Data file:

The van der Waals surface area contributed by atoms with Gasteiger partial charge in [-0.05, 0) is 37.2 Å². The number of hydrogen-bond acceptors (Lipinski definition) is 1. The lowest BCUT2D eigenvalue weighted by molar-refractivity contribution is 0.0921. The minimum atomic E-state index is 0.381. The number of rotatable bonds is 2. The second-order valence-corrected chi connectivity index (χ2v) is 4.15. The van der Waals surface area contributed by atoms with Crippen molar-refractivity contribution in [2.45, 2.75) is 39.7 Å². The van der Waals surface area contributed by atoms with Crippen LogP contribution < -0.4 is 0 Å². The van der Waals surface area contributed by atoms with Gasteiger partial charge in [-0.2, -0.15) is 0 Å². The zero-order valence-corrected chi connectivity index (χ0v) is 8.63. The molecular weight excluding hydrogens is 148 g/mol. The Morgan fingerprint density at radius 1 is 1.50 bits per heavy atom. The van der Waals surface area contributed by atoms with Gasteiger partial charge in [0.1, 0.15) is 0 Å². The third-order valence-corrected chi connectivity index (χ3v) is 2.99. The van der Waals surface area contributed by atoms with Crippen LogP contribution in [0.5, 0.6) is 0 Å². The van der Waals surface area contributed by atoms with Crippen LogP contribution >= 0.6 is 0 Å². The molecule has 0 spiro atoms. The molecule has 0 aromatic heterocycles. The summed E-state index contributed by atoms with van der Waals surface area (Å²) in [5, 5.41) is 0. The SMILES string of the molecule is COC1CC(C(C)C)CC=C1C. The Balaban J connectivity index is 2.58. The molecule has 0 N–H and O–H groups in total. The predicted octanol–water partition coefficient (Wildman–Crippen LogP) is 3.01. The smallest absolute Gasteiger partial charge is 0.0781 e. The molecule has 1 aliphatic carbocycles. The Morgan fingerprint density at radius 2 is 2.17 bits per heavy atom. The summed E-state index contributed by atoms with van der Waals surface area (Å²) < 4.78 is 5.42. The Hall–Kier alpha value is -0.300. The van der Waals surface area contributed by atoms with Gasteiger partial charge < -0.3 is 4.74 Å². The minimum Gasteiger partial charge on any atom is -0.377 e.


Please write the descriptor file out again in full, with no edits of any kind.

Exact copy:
The van der Waals surface area contributed by atoms with Gasteiger partial charge in [-0.05, 0) is 37.2 Å². The number of hydrogen-bond acceptors (Lipinski definition) is 1. The lowest BCUT2D eigenvalue weighted by molar-refractivity contribution is 0.0921. The minimum atomic E-state index is 0.381. The number of rotatable bonds is 2. The second-order valence-corrected chi connectivity index (χ2v) is 4.15. The van der Waals surface area contributed by atoms with Crippen molar-refractivity contribution in [2.45, 2.75) is 39.7 Å². The van der Waals surface area contributed by atoms with Crippen LogP contribution < -0.4 is 0 Å². The van der Waals surface area contributed by atoms with Gasteiger partial charge in [-0.2, -0.15) is 0 Å². The zero-order valence-corrected chi connectivity index (χ0v) is 8.63. The molecular weight excluding hydrogens is 148 g/mol. The Morgan fingerprint density at radius 1 is 1.50 bits per heavy atom. The van der Waals surface area contributed by atoms with Gasteiger partial charge in [0.1, 0.15) is 0 Å². The third-order valence-corrected chi connectivity index (χ3v) is 2.99. The van der Waals surface area contributed by atoms with Crippen LogP contribution in [0.5, 0.6) is 0 Å². The van der Waals surface area contributed by atoms with Crippen LogP contribution >= 0.6 is 0 Å². The molecule has 0 spiro atoms. The molecule has 0 aromatic heterocycles. The summed E-state index contributed by atoms with van der Waals surface area (Å²) in [5, 5.41) is 0. The SMILES string of the molecule is COC1CC(C(C)C)CC=C1C. The Balaban J connectivity index is 2.58. The molecule has 0 N–H and O–H groups in total. The predicted octanol–water partition coefficient (Wildman–Crippen LogP) is 3.01. The smallest absolute Gasteiger partial charge is 0.0781 e. The molecule has 1 aliphatic carbocycles. The Morgan fingerprint density at radius 2 is 2.17 bits per heavy atom. The summed E-state index contributed by atoms with van der Waals surface area (Å²) < 4.78 is 5.42. The Hall–Kier alpha value is -0.300. The van der Waals surface area contributed by atoms with Gasteiger partial charge < -0.3 is 4.74 Å². The minimum Gasteiger partial charge on any atom is -0.377 e.